In "The Council of Elrond" Boromir states that he has journeyed one hundred and ten days to reach Rivendell from Minas Tirith. Why did it take him so long? Gimli states that Mordor to the mountains above Moria is 300 leagues which is 900 miles (when they are contemplating the Redhorn pass). Minas Tirith is a bit nearer, but they've travelled south from Rivendell so I estimate his journey at 1000-1100 miles. So at best he's averaged 10 miles/day even though he's a strong determined man on horseback. I just can't reconcile that journey time with the known dimensions of Middle Earth.

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    One does not simply walk into Rivendell
    – Sekhemty
    Commented May 19, 2017 at 16:49

3 Answers 3


There were a couple of reasons. Firstly, as jwenting states, he simply didn't know where it was. As he said at the Council of Elrond:

Long have I wandered by roads forgotten, seeking the house of Elrond, of which many had heard, but few knew where it lay.

The second reason is that he lost his horse halfway through, as he tells Celeborn:

A long and wearisome journey. Four hundred leagues I reckoned it, and it took me many months, for I lost my horse at Tharbad, at the fording of the Greyflood.

(Note that the comparison to the distance from Moria is not very useful: Boromir did not go that way, but went via the Gap of Rohan, as Saruman had not yet revealed himself as a traitor. However, all things being equal, that would actually have shortened his journey, if not for the points above.)

  • Thanks! I'm glad my estimate of the distance wasn't too far off. I hadn't factored in some wasted miles due to not knowing the way. Saruman - who at the time was still pretending to be Gondor's friend - could surely have given him directions though. Commented Apr 3, 2013 at 9:37
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    Tharbad has always fascinated me. An ancient town, lost since ruined by Boromir's time, situated where the North-South road crossed the Gwathlo (Greyflood). The town was devastated by the floods that followed the Fell Winter (Third Age 2911-12), and the town's bridge destroyed. It was hardly surprising that Boromir lost his horse, since only a "dangerous ford" remained. Commented Nov 22, 2016 at 20:41
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    This is a good answer and probably correct. But it surprises me that apparently there's no map in Gondor showing where Rivendell is, given its old relationship with Arnor and it's history with the Elves. Isildur knew where Rivendell was and his documents were freely available in Minas Tirith's library. One must wonder why they would stop making maps or stop signaling certain places in those maps.
    – Apollo
    Commented Oct 10, 2017 at 18:03

The main reason as stated in the books is that he didn't know where it was. He had only an old riddle to go on, which told him to seek out Imladris, where Elrond Half Elven dwelt.
Not only was that name almost forgotten, the location was too. So he spent a lot of time wandering whither and thither looking for information about Imladris, until eventually arriving there.

  • Thanks! I'm surprised Denethor didn't give him more precise directions. With a palantir I'm sure he could have pin-pointed Rivendell's location very easily. Saruman could also have told him where it was as he came through the Gap of Rohan and the Rangers could have directed him as well once he reached the North. Commented Apr 3, 2013 at 9:40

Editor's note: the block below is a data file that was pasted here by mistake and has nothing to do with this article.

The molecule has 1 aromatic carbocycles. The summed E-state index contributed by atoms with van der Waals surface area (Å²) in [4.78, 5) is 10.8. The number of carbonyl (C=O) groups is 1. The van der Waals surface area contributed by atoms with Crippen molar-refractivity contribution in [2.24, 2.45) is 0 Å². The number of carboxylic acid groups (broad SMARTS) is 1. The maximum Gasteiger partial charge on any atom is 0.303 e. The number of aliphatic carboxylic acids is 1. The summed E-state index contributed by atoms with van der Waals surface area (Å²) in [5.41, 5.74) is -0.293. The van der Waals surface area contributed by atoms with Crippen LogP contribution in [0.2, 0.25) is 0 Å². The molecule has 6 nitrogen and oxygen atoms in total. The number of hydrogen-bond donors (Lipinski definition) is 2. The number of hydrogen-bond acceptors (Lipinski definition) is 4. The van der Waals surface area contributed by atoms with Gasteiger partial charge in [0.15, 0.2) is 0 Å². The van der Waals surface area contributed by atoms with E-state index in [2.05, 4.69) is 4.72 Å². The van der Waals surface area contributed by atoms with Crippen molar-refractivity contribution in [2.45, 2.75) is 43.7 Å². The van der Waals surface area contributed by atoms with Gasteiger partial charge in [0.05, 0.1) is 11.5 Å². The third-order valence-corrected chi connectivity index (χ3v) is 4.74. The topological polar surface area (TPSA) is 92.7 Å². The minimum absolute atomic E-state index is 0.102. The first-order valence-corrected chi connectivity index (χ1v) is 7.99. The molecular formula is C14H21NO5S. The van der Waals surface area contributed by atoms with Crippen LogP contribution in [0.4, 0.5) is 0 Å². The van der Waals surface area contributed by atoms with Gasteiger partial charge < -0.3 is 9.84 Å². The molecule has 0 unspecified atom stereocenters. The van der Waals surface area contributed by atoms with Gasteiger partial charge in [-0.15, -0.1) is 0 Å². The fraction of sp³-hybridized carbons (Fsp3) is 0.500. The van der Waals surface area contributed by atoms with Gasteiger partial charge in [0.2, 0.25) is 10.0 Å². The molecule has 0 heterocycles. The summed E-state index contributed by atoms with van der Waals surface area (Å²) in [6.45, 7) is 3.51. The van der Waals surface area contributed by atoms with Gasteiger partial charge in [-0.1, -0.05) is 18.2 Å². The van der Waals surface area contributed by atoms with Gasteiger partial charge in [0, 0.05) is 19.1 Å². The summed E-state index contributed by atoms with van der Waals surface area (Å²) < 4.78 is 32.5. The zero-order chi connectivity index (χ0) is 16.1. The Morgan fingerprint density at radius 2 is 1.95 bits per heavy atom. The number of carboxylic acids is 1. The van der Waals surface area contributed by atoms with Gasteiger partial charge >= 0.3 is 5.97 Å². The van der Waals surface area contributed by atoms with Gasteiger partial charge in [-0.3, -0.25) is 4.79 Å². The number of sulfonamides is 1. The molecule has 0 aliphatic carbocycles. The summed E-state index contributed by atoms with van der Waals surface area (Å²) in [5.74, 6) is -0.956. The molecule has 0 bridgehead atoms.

• A Palantir can not see where the viewer does not know to look, so unless Denethor knew the location already, he could not see it. As the old riddle only mentioned the Elven name and Minas Tirith had grown weary of elves, I doubt Denethor or Boromir would have spoken to elves, let alone about an obscure riddle. He never afaik came near Saruman's stronghold, the gap is wide enough you can cross it without getting near. The Company avoided it because of Saruman's spies, not because it was to narrow to cross without going through Saruman's direct dominion.
    – jwenting
    Commented Apr 3, 2013 at 9:52

In the essay on the Palantíri in Unfinished Tales, we are told that the palantír of Minas Tirith was designed to interact most with the palantíri of Gondor, of which only three remained: one in the hands of Saruman, the other controlled by Sauron. Only a strong will and the right to use them enabled Aragorn to wrest the stone of Orthanc from the will of Sauron. Presumably Denethor started using his stone before the return of Sauron and would have been free to turn his attention wherever he wanted, but his interest was Gondor and its enemies, not distant Elvish realms which were probably screened by the power of Vilya the Elven Ring. He may have conversed with Saruman, a similarly proud individual.

However, Sauron would change all of this; he exerted control over what the other two keepers of the Palantíri could see, which was largely images of his huge armies gathering to overwhelm all opposition. He may have stopped them conversing with each other. By that time Denethor would realise that trying to look at Imladris would draw the Eye there. He was not happy about sending either of his sons on the quest; only Boromir's stubbornness saw the quest happen at all.

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    So... why did it take Boromir so long to reach Rivendell? Perhaps you could highlight the main points of your answer that are directly related to the question, and introduce some paragraph breaks. Commented Apr 10, 2017 at 22:27

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